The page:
Police hunt ‘arsonist’ after out of control bushfire in Sydney’s south west eases

Published: 16 April 2018 Image credit: NSW RFS

fire

The huge bushfire that blackened almost 2,500 hectares of land in Sydney’s south west over the weekend is believed to be the work of an arsonist.

The fire began on Saturday afternoon in Casula and quickly spread to the Holsworthy area, with threat levels reaching ‘emergency’ and forcing residents to evacuate.  

Many property owners stayed to protect their homes from spot fires –  luckily no homes or lives were lost.

More than 500 firefighters were on the ground battling the blaze with 15 firefighting and reconnaissance aircraft joining the operation.

Authorities believe there is no obvious natural cause for the fire and have labelled it as suspicious.

NSW Police have set up ‘Strike Force Carpi’ with specialist forensic officers establishing a crime scene in Casula to investigate once circumstances allow.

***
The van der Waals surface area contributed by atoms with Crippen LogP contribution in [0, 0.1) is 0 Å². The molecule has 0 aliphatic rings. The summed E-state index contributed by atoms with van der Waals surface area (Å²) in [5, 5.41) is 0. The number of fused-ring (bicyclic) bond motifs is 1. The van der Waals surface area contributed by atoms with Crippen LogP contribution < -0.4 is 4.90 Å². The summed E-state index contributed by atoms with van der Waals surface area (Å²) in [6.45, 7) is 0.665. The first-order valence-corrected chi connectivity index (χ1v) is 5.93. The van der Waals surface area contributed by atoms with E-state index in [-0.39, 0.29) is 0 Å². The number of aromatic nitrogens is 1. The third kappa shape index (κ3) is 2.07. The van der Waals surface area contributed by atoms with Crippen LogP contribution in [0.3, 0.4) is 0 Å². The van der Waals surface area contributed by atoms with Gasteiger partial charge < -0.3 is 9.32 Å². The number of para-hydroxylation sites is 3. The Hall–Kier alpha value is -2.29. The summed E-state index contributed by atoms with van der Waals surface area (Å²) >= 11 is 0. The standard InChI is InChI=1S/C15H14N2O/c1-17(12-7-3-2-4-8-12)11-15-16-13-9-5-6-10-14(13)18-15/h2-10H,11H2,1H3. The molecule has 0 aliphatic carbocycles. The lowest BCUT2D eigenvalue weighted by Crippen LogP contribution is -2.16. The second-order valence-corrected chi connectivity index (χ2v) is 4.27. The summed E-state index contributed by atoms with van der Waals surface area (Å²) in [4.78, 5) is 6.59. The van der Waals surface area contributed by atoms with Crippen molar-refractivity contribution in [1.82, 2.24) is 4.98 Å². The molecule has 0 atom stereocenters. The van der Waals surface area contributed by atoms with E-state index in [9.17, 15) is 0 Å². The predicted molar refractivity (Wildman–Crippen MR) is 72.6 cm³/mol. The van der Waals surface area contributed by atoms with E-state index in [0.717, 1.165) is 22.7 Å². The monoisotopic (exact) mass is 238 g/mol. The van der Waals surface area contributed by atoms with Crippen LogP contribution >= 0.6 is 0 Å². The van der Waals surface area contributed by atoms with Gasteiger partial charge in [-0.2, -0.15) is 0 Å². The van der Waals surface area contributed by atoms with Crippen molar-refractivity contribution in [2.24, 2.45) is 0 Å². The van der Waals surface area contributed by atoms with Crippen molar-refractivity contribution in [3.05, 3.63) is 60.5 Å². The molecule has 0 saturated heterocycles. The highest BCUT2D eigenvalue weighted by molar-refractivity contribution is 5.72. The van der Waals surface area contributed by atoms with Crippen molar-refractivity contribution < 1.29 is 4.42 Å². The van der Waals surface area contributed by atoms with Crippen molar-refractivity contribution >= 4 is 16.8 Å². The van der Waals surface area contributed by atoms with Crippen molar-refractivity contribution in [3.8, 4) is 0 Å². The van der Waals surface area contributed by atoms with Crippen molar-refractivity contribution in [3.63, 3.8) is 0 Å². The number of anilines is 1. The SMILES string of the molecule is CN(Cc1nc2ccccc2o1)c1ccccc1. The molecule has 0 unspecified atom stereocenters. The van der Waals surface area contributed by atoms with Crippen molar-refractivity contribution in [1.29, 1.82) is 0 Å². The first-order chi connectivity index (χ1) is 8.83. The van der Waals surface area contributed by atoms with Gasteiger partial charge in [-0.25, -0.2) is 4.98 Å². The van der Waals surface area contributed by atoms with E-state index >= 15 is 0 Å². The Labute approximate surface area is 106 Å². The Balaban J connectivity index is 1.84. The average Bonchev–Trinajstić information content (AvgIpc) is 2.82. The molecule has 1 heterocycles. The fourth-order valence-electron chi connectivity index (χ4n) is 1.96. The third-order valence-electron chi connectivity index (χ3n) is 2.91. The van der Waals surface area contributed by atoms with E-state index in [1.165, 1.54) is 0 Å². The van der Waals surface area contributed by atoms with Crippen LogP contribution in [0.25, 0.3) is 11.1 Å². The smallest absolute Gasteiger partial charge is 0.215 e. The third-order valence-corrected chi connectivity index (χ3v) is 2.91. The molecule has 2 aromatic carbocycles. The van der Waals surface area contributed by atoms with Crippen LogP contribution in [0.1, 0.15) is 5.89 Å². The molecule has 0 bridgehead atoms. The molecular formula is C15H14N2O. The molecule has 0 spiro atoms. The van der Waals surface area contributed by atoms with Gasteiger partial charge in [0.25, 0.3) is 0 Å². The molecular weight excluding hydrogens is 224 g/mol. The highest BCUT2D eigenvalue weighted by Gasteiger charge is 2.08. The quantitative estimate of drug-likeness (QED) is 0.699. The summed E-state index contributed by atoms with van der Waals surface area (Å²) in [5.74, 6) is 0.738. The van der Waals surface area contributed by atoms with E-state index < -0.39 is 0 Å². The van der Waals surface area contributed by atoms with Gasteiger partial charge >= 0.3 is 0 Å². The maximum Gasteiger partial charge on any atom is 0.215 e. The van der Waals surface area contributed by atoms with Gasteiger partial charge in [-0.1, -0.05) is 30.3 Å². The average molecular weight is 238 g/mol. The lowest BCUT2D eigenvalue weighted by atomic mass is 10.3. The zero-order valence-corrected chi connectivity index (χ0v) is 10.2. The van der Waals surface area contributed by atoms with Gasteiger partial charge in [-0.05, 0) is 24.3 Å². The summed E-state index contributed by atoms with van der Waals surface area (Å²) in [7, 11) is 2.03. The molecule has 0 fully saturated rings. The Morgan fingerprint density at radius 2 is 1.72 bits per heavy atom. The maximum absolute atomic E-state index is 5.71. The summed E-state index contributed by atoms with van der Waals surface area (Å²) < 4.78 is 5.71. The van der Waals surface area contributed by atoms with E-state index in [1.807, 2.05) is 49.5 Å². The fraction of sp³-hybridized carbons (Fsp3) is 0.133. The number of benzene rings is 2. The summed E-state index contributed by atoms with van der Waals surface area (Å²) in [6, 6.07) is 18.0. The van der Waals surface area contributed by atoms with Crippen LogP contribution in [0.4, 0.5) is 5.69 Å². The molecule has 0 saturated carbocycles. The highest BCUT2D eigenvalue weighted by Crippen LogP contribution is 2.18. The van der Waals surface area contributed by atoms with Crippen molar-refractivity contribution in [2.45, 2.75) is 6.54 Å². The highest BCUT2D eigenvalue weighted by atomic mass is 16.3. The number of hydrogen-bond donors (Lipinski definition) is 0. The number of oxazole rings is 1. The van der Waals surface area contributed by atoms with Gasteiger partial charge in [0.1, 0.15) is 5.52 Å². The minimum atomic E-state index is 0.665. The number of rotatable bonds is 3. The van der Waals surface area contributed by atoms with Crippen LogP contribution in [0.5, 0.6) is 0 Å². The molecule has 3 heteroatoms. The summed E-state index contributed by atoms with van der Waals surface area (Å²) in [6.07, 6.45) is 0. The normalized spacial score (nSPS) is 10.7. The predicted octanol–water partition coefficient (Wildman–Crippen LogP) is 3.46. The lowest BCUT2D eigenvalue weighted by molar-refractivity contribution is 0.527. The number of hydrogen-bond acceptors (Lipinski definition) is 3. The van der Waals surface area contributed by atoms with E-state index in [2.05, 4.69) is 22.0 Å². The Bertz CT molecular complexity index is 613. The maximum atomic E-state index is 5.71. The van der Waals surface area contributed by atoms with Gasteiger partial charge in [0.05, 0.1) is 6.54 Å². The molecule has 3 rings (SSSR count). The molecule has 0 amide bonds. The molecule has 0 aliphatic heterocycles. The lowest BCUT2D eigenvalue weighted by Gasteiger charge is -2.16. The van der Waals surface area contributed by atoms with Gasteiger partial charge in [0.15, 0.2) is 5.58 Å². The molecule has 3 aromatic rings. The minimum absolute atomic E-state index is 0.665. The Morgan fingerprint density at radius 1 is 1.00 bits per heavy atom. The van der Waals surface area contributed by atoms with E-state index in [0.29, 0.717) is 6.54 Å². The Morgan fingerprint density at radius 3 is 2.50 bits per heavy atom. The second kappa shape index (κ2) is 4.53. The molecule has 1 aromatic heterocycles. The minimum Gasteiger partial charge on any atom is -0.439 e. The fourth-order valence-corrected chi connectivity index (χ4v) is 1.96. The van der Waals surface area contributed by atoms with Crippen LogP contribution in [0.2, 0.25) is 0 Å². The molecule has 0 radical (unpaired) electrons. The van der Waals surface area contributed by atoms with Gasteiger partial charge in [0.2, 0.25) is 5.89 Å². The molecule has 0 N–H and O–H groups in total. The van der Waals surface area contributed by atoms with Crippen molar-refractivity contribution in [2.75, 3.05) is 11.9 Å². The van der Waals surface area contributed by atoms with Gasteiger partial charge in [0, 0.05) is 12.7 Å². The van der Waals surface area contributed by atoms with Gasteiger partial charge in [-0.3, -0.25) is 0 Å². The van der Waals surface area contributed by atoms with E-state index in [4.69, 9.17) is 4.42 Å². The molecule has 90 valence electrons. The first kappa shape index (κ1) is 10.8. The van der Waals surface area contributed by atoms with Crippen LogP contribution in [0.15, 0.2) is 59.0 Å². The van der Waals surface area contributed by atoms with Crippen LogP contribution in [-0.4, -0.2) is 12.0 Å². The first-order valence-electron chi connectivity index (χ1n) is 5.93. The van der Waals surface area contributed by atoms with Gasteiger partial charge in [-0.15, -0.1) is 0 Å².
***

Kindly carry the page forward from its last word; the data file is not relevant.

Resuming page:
Conditions eased overnight allowing crews to complete critical back burning while they had the opportunity.

With strong winds forecast to strengthen through the day, Rural Fire Services Deputy Commissioner Rob Rogers cautioned conditions may once again deteriorate.

“I think we’ve got a long way to go before we’re out of the woods,” he said.

A blaze at Menai still continues to burn in a south easterly direction toward Barden Ridge –  no homes are at risk but crews are on the ground focused on containing the fire.

Early this morning the threat level decreased to ‘watch and act,’ and then again to ‘advice,’ but firefighters have urged locals to remain vigilant and have a bush fire survival plan in place.

Authorities urge residents of Voyager Point, Pleasure Point, Sandy Point, Alfords Point, Barden Ridge, Illawong, Menai and Bangor to continually check for updated advice from the NSW Rural Fire Service, as conditions can change quickly.

Police have asked the public to report anything they may have seen that could be seen as suspicious to Crime Stoppers.

Penalties relating to bushfires under the NSW Crimes Act include up to 25 years’ imprisonment.